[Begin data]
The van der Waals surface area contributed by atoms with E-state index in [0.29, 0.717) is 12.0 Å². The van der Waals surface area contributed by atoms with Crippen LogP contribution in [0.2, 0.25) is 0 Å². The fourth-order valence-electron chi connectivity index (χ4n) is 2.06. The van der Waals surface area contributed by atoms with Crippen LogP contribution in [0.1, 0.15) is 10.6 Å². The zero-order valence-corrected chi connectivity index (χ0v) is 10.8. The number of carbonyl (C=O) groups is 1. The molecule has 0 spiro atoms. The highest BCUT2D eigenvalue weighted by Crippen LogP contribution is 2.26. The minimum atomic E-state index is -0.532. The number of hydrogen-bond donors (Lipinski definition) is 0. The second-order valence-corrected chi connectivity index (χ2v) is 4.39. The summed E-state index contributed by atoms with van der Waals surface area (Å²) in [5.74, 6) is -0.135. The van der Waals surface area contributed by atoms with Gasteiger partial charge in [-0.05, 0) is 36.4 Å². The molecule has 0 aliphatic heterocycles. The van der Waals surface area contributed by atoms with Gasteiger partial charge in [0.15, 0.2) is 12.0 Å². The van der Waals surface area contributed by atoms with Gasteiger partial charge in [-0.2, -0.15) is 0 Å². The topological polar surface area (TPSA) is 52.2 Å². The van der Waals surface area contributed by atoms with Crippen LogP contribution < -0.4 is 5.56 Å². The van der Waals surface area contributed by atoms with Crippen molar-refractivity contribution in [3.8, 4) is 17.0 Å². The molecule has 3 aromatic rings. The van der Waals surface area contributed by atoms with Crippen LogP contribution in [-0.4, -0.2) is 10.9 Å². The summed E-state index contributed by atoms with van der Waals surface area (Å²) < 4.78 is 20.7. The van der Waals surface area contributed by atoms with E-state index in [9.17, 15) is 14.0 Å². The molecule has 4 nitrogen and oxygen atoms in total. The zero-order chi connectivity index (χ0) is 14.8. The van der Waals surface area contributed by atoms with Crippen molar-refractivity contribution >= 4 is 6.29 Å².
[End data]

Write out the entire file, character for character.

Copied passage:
The van der Waals surface area contributed by atoms with E-state index in [0.29, 0.717) is 12.0 Å². The van der Waals surface area contributed by atoms with Crippen LogP contribution in [0.2, 0.25) is 0 Å². The fourth-order valence-electron chi connectivity index (χ4n) is 2.06. The van der Waals surface area contributed by atoms with Crippen LogP contribution in [0.1, 0.15) is 10.6 Å². The zero-order valence-corrected chi connectivity index (χ0v) is 10.8. The number of carbonyl (C=O) groups is 1. The molecule has 0 spiro atoms. The highest BCUT2D eigenvalue weighted by Crippen LogP contribution is 2.26. The minimum atomic E-state index is -0.532. The number of hydrogen-bond donors (Lipinski definition) is 0. The second-order valence-corrected chi connectivity index (χ2v) is 4.39. The summed E-state index contributed by atoms with van der Waals surface area (Å²) in [5.74, 6) is -0.135. The van der Waals surface area contributed by atoms with Gasteiger partial charge in [-0.05, 0) is 36.4 Å². The molecule has 0 aliphatic heterocycles. The van der Waals surface area contributed by atoms with Gasteiger partial charge in [0.15, 0.2) is 12.0 Å². The van der Waals surface area contributed by atoms with Gasteiger partial charge in [-0.2, -0.15) is 0 Å². The topological polar surface area (TPSA) is 52.2 Å². The van der Waals surface area contributed by atoms with Crippen LogP contribution < -0.4 is 5.56 Å². The van der Waals surface area contributed by atoms with Crippen molar-refractivity contribution in [3.8, 4) is 17.0 Å². The molecule has 3 aromatic rings. The van der Waals surface area contributed by atoms with Crippen LogP contribution in [-0.4, -0.2) is 10.9 Å². The summed E-state index contributed by atoms with van der Waals surface area (Å²) < 4.78 is 20.7. The van der Waals surface area contributed by atoms with E-state index in [9.17, 15) is 14.0 Å². The molecule has 4 nitrogen and oxygen atoms in total. The zero-order chi connectivity index (χ0) is 14.8. The van der Waals surface area contributed by atoms with Crippen molar-refractivity contribution >= 4 is 6.29 Å².